Harris County Jail: 701 N San Jacinto

The Harris County Jail just a few blocks from our studio is ever-present in my mind. I walk past daily, perhaps 5-12 police officers within sight most of the time. I notice the steady flow of foot traffic, mostly families and friends coming and going during visiting hours. Two men in particular have caught my attention, though a language barrier and my shyness prevent me from approaching them to find out more. While the rest of Houston goes about its daily business, these two men sell ice cream and candies from their push-carts, colorful shade umbrellas and brightly wrapped treats a poignant contrast to the darkened prison doors and fake windows.

Their business is no different from any other sole proprietor–the business of making money, offering consistent service–but watching small children dance and leap along the sidewalk on their way to the prison is a strange sight indeed. Part of me is glad to see something uplifted in this otherwise dark setting. The children are with their families, after all, presumably going to visit a loved one or friend on the other side of the bars. That they can have this small treat to help lighten the experience seems almost beautiful, almost compassionate.

I wonder what they see on the other side, the tones of the inmates’ voices, the looks upon their faces. I wonder, too, how the daily or weekly ritual of visiting someone in prison makes an impact on a child. If you didn’t know this building is a prison, you might think this little corner of Houston is the safest, most joyful place around. A beautiful bridge crosses Buffalo Bayou, steps leading below to a walkway along the water with public art and a greenway. The children look happy, the vendors smile, the families appear well-dressed, students come and go with books in hand as they cross the street to University of Houston-Downtown. But inside 701 N San Jacinto, the world looks something like this:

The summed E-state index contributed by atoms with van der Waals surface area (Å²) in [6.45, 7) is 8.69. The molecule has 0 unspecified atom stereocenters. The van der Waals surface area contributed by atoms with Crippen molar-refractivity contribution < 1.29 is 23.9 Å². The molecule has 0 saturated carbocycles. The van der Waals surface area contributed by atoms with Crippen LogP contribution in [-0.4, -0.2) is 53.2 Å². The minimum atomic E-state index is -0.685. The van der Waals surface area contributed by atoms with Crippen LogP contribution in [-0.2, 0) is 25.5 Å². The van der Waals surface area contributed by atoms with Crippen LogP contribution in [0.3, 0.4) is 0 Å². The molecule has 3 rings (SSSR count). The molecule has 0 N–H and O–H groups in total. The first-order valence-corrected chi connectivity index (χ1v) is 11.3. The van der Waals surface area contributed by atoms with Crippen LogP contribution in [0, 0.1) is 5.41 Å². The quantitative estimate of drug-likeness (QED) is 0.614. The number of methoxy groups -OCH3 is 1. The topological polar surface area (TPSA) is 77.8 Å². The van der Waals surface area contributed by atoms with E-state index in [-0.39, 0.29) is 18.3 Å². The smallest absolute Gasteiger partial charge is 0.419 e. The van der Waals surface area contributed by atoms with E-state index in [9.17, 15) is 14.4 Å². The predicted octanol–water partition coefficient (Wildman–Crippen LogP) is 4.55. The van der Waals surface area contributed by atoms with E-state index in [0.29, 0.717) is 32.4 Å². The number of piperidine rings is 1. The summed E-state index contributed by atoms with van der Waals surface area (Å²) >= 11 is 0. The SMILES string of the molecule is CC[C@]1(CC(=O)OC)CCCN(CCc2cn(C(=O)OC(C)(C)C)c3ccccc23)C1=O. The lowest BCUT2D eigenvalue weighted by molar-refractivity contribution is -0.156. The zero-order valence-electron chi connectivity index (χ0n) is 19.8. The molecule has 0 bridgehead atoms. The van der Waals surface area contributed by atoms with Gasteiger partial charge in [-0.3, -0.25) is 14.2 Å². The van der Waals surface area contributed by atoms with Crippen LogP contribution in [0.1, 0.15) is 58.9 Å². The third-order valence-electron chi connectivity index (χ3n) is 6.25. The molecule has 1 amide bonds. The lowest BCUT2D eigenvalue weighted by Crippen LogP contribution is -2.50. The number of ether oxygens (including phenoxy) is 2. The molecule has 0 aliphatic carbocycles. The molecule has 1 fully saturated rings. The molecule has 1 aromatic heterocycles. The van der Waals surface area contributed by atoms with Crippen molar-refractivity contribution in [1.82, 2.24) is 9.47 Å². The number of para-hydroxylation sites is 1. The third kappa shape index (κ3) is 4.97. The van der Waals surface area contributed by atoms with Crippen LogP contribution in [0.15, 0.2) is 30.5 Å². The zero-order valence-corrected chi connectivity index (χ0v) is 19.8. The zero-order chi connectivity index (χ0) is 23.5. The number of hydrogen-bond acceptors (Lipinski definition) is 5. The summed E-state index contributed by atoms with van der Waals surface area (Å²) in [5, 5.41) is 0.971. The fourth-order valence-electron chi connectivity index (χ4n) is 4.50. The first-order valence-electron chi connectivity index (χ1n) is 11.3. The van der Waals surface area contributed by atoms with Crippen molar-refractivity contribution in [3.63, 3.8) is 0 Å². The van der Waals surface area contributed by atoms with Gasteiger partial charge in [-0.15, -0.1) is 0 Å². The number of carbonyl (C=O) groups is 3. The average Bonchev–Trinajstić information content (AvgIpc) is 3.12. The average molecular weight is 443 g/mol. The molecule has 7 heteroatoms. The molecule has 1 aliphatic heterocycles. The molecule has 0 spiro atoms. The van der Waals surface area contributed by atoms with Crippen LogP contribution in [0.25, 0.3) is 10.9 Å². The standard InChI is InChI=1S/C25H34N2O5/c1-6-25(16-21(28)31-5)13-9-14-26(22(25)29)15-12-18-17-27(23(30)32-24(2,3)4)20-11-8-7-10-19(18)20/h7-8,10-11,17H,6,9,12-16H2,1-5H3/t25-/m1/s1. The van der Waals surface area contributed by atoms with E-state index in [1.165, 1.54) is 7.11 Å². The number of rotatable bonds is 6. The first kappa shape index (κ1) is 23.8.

16 of 25 Ways of Looking at Houston: Here is one of the men who sells candies outside the prison. I don’t speak Spanish and I felt stupid, but my determination won out. I wrote down a few questions in Spanish (using an online translator – not good) and handed the men a slip of paper. One didn’t want anything to do with me, but this man said a lot, about 15% of which I understood. He’s worked in this job 16 years and goes to spots all over the city, often seeing the same families for years and years. He likes his job and describes it as good. I cannot think of Houston without seeing these vendors in my mind’s eye, their daily presence a reminder of just how complex and layered life in the city can feel when one border butts up against another: one man’s folly another man’s capital gain. You can come to this country and build yourself from the ground up. You can end up self-employed or you can end up behind bars. Here, there’s no escape from that reminder.

Today’s NY Times title prompt: “Rolling Up Our Sleeves.”

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